No emergency planning zones for SMRs? NRC commissioner warns against “flimsy” rule that could extend to current reactor fleet, In a 3-1 vote by NRC Commissioners on December 17, 2019, Proposed Rule: Emergency Preparedness for Small Modular Reactors and Other New Technologies (SECY-18-0103) was accepted. The Rule would eliminate the need for Emergency Planning Zones and dedicated offsite emergency planning for Small Modular Reactors. The lone dissenting vote came from NRC Commissioner Jeff Baran. These are his comments.

For the last 40 years, NRC has required emergency planning zones, or EPZs, (Emergency Planning Zones) around nuclear power plants “to assure that prompt and effective actions can be taken to protect the public in the event of an accident.” Every one of the 96* operating large light-water reactors in the country has a plume exposure pathway EPZ that extends about 10 miles around the site with dedicated offsite radiological emergency plans and protective actions in place to avoid or reduce radiation dose to the public during an accident. An ingestion exposure pathway EPZ with a radius of 50 miles around each of these sites is designed to avoid or reduce dose from consuming food and water contaminated by a radiological release.

The EPZs and dedicated radiological emergency plans are meant to provide multiple layers of protection – or defense-in-depth – against potential radiological exposure. Other NRC requirements are focused on preventing or mitigating a radioactive release. The emergency planning regulations are there to provide another layer of defense in case a release occurs despite those safety requirements.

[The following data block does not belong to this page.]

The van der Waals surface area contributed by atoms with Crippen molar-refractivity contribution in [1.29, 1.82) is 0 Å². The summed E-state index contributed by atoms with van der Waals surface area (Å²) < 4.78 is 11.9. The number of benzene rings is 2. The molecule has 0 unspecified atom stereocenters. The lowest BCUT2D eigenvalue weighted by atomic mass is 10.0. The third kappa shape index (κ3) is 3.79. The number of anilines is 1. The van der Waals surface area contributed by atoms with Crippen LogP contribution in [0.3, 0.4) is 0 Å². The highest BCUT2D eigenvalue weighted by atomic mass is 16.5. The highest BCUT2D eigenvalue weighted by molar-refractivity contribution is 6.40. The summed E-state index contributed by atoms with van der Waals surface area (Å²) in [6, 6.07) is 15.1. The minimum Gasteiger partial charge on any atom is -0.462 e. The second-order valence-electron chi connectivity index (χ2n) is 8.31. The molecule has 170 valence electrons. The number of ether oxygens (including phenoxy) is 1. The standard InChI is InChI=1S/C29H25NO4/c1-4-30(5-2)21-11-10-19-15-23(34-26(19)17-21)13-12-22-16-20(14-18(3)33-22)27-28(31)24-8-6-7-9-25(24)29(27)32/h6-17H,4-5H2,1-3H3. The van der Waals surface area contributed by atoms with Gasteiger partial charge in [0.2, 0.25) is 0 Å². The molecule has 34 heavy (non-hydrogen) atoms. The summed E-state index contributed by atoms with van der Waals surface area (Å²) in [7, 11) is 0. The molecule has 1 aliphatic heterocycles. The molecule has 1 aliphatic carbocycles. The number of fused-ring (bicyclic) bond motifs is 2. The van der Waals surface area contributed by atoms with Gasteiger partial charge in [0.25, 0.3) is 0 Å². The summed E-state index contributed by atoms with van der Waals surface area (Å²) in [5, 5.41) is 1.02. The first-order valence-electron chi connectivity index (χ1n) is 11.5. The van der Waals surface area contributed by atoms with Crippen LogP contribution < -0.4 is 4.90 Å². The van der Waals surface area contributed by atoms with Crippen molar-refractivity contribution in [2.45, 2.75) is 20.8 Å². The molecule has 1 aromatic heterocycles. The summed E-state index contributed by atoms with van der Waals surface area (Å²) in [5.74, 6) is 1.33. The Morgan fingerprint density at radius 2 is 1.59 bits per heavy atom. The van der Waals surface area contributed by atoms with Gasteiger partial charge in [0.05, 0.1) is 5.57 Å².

In other words, EPZs and radiological emergency planning are designed to address low-probability, high-consequence events. The Federal Emergency Management Agency (FEMA) assesses the adequacy of the offsite emergency plans, and NRC regulations require licensees to hold offsite emergency preparedness drills at each plant at least once every 2 years to practice implementing the plan .

Under this proposed rule, emergency planning for small modular reactors (SMRs) and non-light-water reactors would be flimsy by comparison. Instead of a 10-mile plume exposure pathway EPZ, these reactors would have EPZs that encompass only areas where the projected dose from “credible” accidents could exceed 1 rem. An EPZ extending only to the site boundary is explicitly permitted under this methodology.